This Halloween I attended a friend’s party in Taksim dressed as the title character from V For Vendetta. It got me thinking about Gezi and how rapidly time washes away the context of things. While walking through Taksim Square, I asked myself whether the ground beneath me could really be the same pavement that thundered with thousands of protestor’s footsteps; could this peaceful square really be the same one in which such violence and brutality occurred just one year before? The thought made my stomach turn: all those lives lost – all those ghosts.
Don’t get me wrong, I love living in Istanbul, for many of the more obvious reasons: the great nightlife, beautiful scenery, rich history, fantastic cuisine, welcoming and hospitable culture etc. However, for me, Turkey is a place full of contradictions. It is a frustrating truth that, as a yabancı (outsider), nothing quite runs smoothly in Istanbul. Here the expat must face the frustrating reality of being reduced to an infantilised state when trying to set up a new life in an entirely unknown environment. For us, everything here seems skewiff somehow. So far, it’s been a bit like existing in a strange wonderland and it often feels like we are running on borrowed time. For a foreigner, everything from buying furniture, phone credit and Internet bundles to opening a bank account, getting health insurance, or arranging residency is difficult. It is also deeply frustrating to me that many Turkish people seem to be unhappy. They often seem downtrodden, frustrated and are incredibly self deprecating. When I complain about this, along with the infuriating extent of Turkish bureaucracy to my native friends, they simply say, “Welcome to Turkey” and seem surprised that I would expect any different.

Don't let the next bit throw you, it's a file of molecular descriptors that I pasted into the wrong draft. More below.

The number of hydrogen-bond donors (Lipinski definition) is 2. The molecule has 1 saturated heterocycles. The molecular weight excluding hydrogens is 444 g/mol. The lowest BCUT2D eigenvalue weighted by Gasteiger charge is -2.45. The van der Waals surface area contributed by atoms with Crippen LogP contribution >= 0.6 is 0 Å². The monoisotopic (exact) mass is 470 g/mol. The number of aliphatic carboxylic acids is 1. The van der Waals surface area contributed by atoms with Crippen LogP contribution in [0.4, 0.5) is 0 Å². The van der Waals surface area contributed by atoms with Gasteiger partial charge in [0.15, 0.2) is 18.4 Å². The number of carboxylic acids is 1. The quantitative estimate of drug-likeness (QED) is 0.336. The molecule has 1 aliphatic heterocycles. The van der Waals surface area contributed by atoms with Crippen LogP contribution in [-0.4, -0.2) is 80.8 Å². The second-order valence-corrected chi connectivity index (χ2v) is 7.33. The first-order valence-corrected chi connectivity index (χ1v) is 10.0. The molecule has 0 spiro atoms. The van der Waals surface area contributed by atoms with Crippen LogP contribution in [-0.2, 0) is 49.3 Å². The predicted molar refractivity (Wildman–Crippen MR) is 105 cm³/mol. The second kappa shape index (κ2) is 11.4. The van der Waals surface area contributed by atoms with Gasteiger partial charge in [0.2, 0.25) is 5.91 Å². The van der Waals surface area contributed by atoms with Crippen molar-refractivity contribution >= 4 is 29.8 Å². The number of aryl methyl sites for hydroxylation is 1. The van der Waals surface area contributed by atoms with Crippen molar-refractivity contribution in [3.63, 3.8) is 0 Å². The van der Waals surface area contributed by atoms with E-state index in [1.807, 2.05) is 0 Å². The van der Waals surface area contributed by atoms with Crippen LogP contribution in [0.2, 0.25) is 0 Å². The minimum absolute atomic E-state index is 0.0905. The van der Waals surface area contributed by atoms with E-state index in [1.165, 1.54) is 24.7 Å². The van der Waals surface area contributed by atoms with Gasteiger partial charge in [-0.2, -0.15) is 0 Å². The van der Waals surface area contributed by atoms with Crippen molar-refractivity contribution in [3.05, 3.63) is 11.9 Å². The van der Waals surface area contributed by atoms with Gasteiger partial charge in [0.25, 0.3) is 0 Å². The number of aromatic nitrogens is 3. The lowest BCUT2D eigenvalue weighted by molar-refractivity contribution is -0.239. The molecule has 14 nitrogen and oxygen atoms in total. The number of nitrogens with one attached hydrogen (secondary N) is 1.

As a proud Bristolian — having lived in the South West practically my whole life and relished the peace and quiet of the city’s plethora of parks, playgrounds, city farms and nature reserves — my recent migration to a large metropolis like Istanbul may not seem the obvious choice. Being one of the largest cities in the world, by population within city limits, to me Istanbul is a shimmering jungle of metal and concrete that makes Bristol feel like a quaint little tea garden. On both the Asian and Europian sides, the City is a sensory banquet of vivid colours and shapes, her eternal chorus of noises overpowering the sound of silence. With a landmass of 5,343 km² and a whopping population of approximately 16 million, the overwhelmingly busy cityscape is at once repelling, enthralling and utterly intoxicating to me. Everywhere I look, as I walk from my house to the Metro everyday, a performance of one sort or another unfolds; with every new glance the eye is drawn to the beautiful, comic and often sobering details of this urban landscape. The simitci and midye dolmaci selling their wares in the street day and night; the dust-covered, mangy-haired street animals and gypsy kids playing on the pavement; the mountainous piles of domestic waste overflowing from open bins onto the roadside; the mounted red flags, winking a star and smiling a half moon as they wave in the autumn breeze.